Karratha tomato harvest mooted for desert food scheme
Two hectares of land could grow 500 per cent of Karratha’s annual tomato consumption if the proposed Sahara Forest Project on the outskirts of town can secure funding partners.
A feasibility study into the potential for a Pilbara-based horticulture project has found a $24 million investment in a site, 2ha greenhouse and PV array, and the smallest commercially viable option, would be enough to generate an eight per cent profit assuming all the tomatoes were sold.
At the larger end of the scale, a 20ha greenhouse would provide 5000 times Karratha’s annual tomato needs and would employ as many as 200 people.
Sahara Forest Project founder Bill Watts said high light levels in winter made the Pilbara an attractive proposition.
“It is also warm all year round,” he said. “Down south you have to provide heat which is a cost.
“Our greenhouse will be like a formula one tomato producer and will produce five times as many tomatoes as you guys will eat here in Karratha.”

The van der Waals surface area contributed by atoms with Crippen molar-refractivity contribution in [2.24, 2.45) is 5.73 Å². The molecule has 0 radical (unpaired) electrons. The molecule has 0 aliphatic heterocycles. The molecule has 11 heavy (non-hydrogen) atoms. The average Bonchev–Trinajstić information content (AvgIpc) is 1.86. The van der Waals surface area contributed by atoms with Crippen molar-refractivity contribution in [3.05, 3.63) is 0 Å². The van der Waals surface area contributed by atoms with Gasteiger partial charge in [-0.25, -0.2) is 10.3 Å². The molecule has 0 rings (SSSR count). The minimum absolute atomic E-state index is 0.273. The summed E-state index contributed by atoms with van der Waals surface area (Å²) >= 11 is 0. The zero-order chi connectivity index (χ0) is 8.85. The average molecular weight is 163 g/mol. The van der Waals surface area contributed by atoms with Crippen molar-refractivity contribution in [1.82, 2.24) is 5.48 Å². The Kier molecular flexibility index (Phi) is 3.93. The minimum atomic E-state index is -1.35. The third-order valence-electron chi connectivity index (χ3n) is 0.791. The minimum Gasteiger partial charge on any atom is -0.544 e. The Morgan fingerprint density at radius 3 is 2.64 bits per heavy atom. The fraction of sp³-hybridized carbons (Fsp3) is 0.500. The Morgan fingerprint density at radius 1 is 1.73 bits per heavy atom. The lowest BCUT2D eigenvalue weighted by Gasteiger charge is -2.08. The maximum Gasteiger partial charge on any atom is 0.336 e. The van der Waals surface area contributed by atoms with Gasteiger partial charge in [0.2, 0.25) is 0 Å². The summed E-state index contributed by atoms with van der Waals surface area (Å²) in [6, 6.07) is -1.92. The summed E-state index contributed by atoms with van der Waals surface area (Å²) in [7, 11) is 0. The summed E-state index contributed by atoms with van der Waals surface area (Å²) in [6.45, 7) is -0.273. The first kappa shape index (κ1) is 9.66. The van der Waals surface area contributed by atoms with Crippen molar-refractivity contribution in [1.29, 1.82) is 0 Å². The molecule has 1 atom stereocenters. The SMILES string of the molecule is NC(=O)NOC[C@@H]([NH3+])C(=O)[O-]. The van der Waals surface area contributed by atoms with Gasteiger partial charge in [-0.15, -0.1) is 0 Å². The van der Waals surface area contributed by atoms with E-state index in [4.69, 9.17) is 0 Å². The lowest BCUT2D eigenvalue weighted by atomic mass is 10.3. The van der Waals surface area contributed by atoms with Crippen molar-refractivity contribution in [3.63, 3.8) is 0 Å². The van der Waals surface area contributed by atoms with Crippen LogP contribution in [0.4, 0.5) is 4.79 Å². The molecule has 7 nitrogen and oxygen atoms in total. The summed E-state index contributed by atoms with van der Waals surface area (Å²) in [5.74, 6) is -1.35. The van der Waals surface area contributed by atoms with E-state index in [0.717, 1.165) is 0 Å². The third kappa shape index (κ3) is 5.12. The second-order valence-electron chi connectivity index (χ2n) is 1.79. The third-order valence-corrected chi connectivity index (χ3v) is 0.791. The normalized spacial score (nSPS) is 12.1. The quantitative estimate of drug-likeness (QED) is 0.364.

Land has been identified next to the Karratha Airport, and the SFP has been talking to the City of Karratha and companies Ecomag, Rainstorm and Yara about providing solar power for their sites in exchange for tapping into existing high voltage power, brine water provision, a reverse osmosis unit, CO2, and a seawater access pipe.
Mr Watts said the SFP had leads on offtake agreements and would now target investors to develop the 2ha trial site.
He said accessing a suitable workforce would be one of the biggest hurdles to overcome.
“Horticulture is a responsible job and you need to learn the skills and work as a community to make the things sing, but it is a very easy stepping stone for marginalised people in the community to get into work,” he said.
“We have been reaching out to (Real Employment for Aboriginal People) to see if we can encourage Aboriginal content for that.
“It would be very nice if this greenhouse could provide local markets and mining communities.”
Karratha and Districts Chamber of Commerce and Industry chief executive Kylah Morrison said the potential for such a project to employ unskilled and at-risk workers was promising.
“I think the horticultural role can be really meaningful in making sure they have ownership of their jobs,” Ms Morrison said.
“You have access to a huge pool of employees that are untapped when you go in with that menta-lity.
“It looks like we are going into another upcycle in the resource sector, so now is the time to focus on these alternate industries.”
Ms Morrison said local businesses wanting to tap into potential horticulture work needed to begin having conversations with the company to understand what would be needed.
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